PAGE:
Some authors hate it when other authors say this, but Beautiful Monsters came to me like an unexpected gift. It was as though the Universe was rewarding me for finally choosing the right path. Interestingly, the idea for the book came to me on social media soon after I took the vow to plunge into the world of publishing. So many friends would post lamentations that if only they were rich, famous, or beautiful, their lives would be wonderful. Having risen from the lower middle class to a well-to-do level, I knew this wasn’t true. All one has to do is look at the Hollywood lifestyle to realize this fallacy. It was this light-bulb idea and the desire to explore the karmic aspect of love that lit my fuse to write Beautiful Monsters.
As preposterous as it sounds, I felt like a conduit through which the storyline flowed from another dimension. I ate, breathed, and slept the manuscript for six months. When I wrote the last sentence, the word count came in at just under 180,000, too big for a contemporary romance (and twice the size of the present incarnation). In the ensuing three years, I cut the manuscript in two and trimmed away the excess verbiage. When I sent Beautiful Monsters out to beta readers, they loved it. Encouraged, I decided to query a publisher.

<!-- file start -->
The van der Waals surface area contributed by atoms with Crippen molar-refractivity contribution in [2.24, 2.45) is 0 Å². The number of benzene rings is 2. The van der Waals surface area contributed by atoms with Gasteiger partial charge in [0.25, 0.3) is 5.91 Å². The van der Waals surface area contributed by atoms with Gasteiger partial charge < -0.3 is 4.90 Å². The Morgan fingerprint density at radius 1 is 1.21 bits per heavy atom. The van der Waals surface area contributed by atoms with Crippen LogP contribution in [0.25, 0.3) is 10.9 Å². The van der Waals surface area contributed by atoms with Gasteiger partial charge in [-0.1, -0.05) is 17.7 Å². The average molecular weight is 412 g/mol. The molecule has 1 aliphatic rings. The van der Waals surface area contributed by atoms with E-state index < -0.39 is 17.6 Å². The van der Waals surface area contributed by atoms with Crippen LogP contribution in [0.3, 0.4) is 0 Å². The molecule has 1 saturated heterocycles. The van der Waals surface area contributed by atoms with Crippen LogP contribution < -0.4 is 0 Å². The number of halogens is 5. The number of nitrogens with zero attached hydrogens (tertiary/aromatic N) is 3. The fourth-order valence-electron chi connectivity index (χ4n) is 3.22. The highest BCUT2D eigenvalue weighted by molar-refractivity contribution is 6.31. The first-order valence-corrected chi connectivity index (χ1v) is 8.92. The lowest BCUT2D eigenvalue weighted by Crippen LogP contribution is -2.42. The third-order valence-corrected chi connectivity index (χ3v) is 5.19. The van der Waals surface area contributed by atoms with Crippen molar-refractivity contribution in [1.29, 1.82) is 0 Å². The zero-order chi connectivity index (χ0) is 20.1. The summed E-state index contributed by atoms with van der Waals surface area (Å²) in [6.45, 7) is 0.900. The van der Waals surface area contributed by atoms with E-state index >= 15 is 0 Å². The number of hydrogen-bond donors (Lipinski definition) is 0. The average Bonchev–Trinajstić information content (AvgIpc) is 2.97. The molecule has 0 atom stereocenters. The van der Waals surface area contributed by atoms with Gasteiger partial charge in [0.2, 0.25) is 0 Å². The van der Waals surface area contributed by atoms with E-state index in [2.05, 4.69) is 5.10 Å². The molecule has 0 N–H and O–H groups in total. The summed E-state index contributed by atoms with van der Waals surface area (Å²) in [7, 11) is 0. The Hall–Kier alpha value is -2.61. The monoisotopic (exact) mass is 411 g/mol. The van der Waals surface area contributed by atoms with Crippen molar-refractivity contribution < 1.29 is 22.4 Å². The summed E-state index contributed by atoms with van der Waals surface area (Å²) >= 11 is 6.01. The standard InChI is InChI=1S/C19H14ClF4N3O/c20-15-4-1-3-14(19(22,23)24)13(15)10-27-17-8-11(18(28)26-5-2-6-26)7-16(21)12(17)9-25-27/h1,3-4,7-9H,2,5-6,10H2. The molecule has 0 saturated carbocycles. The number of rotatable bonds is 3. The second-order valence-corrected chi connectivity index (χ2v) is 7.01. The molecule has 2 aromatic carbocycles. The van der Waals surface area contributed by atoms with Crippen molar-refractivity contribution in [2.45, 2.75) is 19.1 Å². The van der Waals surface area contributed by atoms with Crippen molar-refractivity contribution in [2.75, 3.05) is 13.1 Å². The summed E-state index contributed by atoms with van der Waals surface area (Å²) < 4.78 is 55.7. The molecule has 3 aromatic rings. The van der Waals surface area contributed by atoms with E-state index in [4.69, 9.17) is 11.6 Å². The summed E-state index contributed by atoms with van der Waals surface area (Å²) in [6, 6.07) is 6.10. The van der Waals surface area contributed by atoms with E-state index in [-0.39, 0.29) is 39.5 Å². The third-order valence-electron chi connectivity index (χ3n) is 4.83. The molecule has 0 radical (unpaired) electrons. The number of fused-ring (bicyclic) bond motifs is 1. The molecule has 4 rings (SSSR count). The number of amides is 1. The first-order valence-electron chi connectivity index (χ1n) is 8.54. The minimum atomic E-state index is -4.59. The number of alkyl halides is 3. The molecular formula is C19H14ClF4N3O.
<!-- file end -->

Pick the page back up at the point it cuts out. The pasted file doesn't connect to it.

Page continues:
I chose Vigilante Publishing Group LLC because I’d heard the positive buzz that they are a young group of publishing professionals, dedicated to their authors and readers. My query to VPG soon brought a request for a synopsis, which I sent, expecting a polite rejection letter suitable for framing. What I received, instead, was a warm welcome to the publishing world from head honcho Erik Ekstrom. Another miracle! After hearing countless horror stories about publishers from other authors, I can only say that my experience with VPG has been nothing but inspiring. Indeed, they are a caring group of professionals who have guided and mentored me through the sometimes harrowing publishing process. I can’t thank them enough! Unfortunately, due to health and personal issues, VPG has recently decided to close. I wish them the very best of luck in any new endeavors.
After much reflection, I’ve decided to publish Beautiful Monsters under the imprint Subtext Literary Group. This is another chapter in my life, and I look forward to taking Beautiful Monsters and subsequent books to new levels. They will be listed widely online and, hopefully, find their way into bookstores soon! So as I hold Beautiful Monsters in my hands, I have come full circle. Facetiously, I tell people that I took the circuitous scenic route to a career in creative writing. Obviously, I’m a late bloomer. But I’ve finally blossomed—hopeful, positive, confident, and doing what I was born to do. Finally, I claim it!